Reproductive Season, Fecundity, and Ovum Size of the Skygazer Shiner, Notropis uranoscopus, in Alabama.
Notwithstanding decades of research on native fishes of North America, the natural history of many species remains largely, if not completely, unknown (Warren and Burr, 2014). In some cases these knowledge gaps are critical, given the ongoing habitat degradation and loss (Warren and Burr, 2014). The Skygazer Shiner, Notropis uranoscopus, is one species for which we have little information on natural history, aside from anecdotal comments in books devoted to the stale fish fauna (Mellee et ai. 1996; Boschung and Mayden, 2004). The purpose of this study was to document life-history data for this minnow, including reproductive phenology, clutch size, and ovum size.
The Skygazer Shiner, described by R. D. Suttkus (Suttkus, 1959), is a slender cyprinid with a flattened head and large eyes located near the lop of the head. It is a Mobile basin endemic found primarily below the Fall Line in the Cahaba, Alabama, and Tallapoosa rivers, as well as in the Uphapee Creek system (Mettee et al, 1996; Boschung and Mayden, 2004). The Skygazer Shiner is a true large-stream minnow, often inhabiting streams 25-100 m wide (Boschung and Mayden, 2004). As a benthic species, it is found along sand and gravel shoals having moderate to fast current (Mettee et al, 1996; Boschung and Mayden, 2004). Aggregations have been observed foraging over sand or gravel substrate in shallow riffle areas with moderate current (Pierson, pers. obs.). Although the Skygazer Shiner can be common in the main channels of the lower Tallapoosa and Cahaba rivers, it apparently has been eliminated from its historic range in the Alabama River system (Mettee et ai, 1996; Boschimg and Mayden, 2004).
MATERIALS AND METHODS
Samples were obtained from the Tallapoosa River about 16 km east-north-east of Montgomery, Alabama, in Elmore County (32.428301. -86.142311) and about 53 km downstream from the Thurlow Hydroelectric Project. At this point the river is about 61-76 m wide. The site includes large gravel-sand bars, islands, riffles and deep pools, as well as backwater areas. The substrate is primarily stable gravel or sand and the current in the main channel is between moderate and fast. The variety of habitats in the area has resulted in a diverse fish community, with 64 species of fishes having been collected from this site (Pierson, pers. obs.; also see Table 2.4, Boschung and Mayden, 2004). The Tallapoosa River is located in east-central Alabama and flows from headwaters in western Georgia. It flows in a south by southwesterly direction through the Piedmont before crossing the Fall Line and entering the Gulf Coastal Plain south of Tallassee, Alabama.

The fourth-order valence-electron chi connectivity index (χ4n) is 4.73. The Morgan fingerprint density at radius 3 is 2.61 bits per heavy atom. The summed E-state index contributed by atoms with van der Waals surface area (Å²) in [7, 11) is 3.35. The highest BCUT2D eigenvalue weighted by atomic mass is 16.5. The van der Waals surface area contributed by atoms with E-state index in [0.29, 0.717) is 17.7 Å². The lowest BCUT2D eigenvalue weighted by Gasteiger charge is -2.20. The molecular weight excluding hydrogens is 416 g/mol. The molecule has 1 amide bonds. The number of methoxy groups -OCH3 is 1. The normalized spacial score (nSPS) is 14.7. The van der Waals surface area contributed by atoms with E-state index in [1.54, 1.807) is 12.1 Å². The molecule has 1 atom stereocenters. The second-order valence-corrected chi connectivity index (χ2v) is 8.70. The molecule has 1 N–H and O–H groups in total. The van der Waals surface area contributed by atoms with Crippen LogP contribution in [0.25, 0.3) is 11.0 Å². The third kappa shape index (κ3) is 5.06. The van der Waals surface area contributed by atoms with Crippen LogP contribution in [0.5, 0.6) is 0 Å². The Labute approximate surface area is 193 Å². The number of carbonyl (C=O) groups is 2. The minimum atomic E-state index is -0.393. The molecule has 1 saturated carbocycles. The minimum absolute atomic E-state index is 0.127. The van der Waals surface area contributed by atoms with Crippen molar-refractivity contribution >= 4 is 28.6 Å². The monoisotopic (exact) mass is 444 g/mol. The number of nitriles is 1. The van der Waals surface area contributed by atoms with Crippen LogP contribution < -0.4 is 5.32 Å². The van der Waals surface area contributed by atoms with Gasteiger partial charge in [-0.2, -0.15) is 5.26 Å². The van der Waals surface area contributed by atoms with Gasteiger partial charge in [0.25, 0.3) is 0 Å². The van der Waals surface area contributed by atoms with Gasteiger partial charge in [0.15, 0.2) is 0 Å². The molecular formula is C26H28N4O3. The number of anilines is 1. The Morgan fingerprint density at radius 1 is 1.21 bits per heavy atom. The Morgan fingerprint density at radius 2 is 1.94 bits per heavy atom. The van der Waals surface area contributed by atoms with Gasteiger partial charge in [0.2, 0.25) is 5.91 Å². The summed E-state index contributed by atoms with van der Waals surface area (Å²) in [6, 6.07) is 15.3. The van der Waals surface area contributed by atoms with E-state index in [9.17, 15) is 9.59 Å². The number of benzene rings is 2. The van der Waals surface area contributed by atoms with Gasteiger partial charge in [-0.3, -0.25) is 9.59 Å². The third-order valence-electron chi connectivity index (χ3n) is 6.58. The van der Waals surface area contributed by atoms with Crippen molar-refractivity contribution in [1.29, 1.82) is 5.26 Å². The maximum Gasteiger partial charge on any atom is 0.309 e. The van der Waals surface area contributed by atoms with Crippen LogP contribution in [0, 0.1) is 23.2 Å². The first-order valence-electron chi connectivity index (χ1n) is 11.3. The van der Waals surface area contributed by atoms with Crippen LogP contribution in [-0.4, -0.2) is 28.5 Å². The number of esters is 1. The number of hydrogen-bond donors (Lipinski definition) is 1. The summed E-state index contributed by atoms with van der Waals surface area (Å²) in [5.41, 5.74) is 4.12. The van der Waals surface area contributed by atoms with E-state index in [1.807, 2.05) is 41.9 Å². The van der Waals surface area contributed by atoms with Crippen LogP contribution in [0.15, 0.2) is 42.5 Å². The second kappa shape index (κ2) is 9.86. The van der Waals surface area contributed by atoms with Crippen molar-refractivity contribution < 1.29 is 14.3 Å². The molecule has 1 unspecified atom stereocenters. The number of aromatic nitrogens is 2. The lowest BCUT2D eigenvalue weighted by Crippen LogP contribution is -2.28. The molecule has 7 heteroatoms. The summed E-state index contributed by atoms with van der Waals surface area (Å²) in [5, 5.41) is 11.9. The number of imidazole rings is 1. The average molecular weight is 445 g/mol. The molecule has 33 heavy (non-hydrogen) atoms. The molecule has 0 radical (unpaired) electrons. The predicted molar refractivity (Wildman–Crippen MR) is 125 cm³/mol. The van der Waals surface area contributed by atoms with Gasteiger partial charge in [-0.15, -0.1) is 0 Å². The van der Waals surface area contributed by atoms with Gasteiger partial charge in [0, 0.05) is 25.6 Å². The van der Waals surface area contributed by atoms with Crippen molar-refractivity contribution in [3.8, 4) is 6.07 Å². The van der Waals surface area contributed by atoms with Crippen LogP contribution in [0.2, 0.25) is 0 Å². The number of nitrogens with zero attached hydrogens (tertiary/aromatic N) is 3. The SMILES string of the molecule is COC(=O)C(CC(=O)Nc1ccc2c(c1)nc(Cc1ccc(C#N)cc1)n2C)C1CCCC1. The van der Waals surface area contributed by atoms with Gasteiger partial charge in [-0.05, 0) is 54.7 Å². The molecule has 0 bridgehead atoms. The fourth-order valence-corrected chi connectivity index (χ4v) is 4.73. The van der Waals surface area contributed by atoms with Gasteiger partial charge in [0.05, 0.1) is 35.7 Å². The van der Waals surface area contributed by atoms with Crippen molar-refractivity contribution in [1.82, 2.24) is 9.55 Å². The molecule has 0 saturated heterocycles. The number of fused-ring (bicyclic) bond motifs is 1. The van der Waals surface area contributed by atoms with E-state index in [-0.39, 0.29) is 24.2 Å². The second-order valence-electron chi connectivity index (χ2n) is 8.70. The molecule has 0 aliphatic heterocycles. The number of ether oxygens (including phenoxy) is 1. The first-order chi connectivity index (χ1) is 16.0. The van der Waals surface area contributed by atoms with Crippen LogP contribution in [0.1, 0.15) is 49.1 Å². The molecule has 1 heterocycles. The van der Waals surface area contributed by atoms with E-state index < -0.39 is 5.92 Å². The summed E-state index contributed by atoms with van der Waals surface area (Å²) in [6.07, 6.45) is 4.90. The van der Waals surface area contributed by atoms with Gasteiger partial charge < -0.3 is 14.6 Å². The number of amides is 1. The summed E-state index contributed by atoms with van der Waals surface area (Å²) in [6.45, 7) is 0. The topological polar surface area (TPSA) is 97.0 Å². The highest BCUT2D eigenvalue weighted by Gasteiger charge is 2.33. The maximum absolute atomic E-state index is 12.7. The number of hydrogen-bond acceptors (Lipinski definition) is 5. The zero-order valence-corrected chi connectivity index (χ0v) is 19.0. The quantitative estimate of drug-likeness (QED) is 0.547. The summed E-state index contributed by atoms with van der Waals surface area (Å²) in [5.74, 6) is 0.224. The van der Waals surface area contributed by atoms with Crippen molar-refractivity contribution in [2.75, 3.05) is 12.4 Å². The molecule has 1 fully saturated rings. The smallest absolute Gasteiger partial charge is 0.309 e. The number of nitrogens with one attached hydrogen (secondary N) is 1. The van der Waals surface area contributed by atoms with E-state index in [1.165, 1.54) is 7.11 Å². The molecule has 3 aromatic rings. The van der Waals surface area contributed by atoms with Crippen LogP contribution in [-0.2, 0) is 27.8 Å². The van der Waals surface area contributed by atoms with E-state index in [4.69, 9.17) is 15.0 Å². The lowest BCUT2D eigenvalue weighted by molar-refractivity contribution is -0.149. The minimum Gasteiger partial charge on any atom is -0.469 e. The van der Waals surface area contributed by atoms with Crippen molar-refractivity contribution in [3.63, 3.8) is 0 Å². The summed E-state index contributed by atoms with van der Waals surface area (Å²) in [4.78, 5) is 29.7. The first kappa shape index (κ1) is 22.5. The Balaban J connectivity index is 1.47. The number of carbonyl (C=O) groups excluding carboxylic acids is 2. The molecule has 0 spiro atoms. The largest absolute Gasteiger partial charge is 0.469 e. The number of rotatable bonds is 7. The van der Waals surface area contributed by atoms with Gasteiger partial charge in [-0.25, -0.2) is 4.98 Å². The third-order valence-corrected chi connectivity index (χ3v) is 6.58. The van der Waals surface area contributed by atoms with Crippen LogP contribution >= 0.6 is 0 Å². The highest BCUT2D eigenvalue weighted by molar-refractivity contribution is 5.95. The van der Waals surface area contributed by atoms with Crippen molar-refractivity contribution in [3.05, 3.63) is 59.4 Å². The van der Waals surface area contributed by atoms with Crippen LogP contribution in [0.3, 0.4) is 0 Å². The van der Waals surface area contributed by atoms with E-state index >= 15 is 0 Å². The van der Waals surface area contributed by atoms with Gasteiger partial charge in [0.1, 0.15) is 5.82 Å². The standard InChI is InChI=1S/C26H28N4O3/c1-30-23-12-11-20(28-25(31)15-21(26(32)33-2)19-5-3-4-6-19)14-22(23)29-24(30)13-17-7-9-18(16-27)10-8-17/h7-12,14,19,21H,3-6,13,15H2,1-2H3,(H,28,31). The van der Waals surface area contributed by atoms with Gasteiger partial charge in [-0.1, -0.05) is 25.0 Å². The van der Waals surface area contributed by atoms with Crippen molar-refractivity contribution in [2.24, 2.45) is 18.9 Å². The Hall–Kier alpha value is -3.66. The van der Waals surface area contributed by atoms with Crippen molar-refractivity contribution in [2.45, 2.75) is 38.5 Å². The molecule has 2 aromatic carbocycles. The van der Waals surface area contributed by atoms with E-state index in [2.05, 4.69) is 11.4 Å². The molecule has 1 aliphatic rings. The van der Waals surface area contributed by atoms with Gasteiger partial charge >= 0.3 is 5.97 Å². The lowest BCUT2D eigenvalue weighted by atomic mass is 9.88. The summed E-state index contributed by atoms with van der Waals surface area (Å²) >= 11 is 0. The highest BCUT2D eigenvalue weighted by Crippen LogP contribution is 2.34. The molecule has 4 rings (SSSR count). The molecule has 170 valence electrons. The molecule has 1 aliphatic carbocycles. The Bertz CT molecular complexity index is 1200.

SAMPLING AND ANALYSIS
Collections of the Skygazer Shiner were made monthly or semimonthly in the main channel of the Tallapoosa River from March 1988 to May 1989. Specimens were taken with a nylon seine or Smith-Root backpack electrofisher. Following preservation in 10% formalin, specimens were stored in 50% isopropanol alcohol.
To determine the timing of the spawning season, periodic changes in the reproductive Condition of adult-size females from all of the samples were determined through visual examinations of ovaries and ova. An important aspect of our scheme is the presence or absence of a clutch of mature, follicular oocytes or ripe, ovulated eggs in the ovary. A clutch consists of oocytes or eggs that have undergone synchronous development that will be oviposited within a relatively short period of time (Heins and Rabito, 1986).
Females were classified into one of the following stages of ovarian condition, based on Heins and Rabito (1986): (1) Latent (IA)-ovaries very small, thin, flaccid, and transparent to slightly translucent. Larger, developing ova, if present, yolkless or vitellogenic but with nuclei visible. (2) Early maturing (EM)-ovaries small to moderate in size, translucent to white. Larger maturing oocytes relatively small but with nuclei obscured by yolk deposition, few in number to numerous, translucent to white. (3) Late maturing (LM)-ovaries white to cream in color. Larger maturing oocytes relatively large (often as large as mature ova) but not easily differentiated from smaller maturing oocytes, few in number to numerous, white or cream lo sometimes yellow. (4) Mature (MA)-ovaries cream to yellow. Mature oocytes present, unovulated, and easily differentiated from maturing oocytes on the basis of size and color, forming separate group of developing oocytes and being opaque cream to yellow in color, to translucent with small oil globules visible in mature-ripening females. (5) Ripe (RE)-ovaries white to yellow with ovulated, fully formed ripe ova concentrated posteriorly in the lumens of the ovaries in addition lo maturing oocytes in the follicles. Ripe ova ovulated, translucent with vitelline membranes elevated, white lo yellow. Females classified as LM through RE could display ovaries that may be small to greatly enlarged and filling a large portion of the body cavity. Ovaries from females classified as MA and RE may distend the abdomen when greatly enlarged.
We quantified clutch size (i.e., clutch fecundity or clutch number) using mature, follicular oocytes from reproductively mature females (Wallace and Selman, 1981; Heins and Rabito, 1986; Heins and Baker, 1988) from April 1988. This month was used given a relatively large number of mature females was available early in the spawning season. Using mature females allows accurate determination of clutch size (Heins and Rabito, 1986; Heins and Baker, 1993). Moreover, in minnows, ripe eggs are rarely obtained from field-caught samples (Heins, pers. obs.), and mature oocytes appear to demonstrate accurately variation in the size of ripe eggs (Heins and Baker, 1988).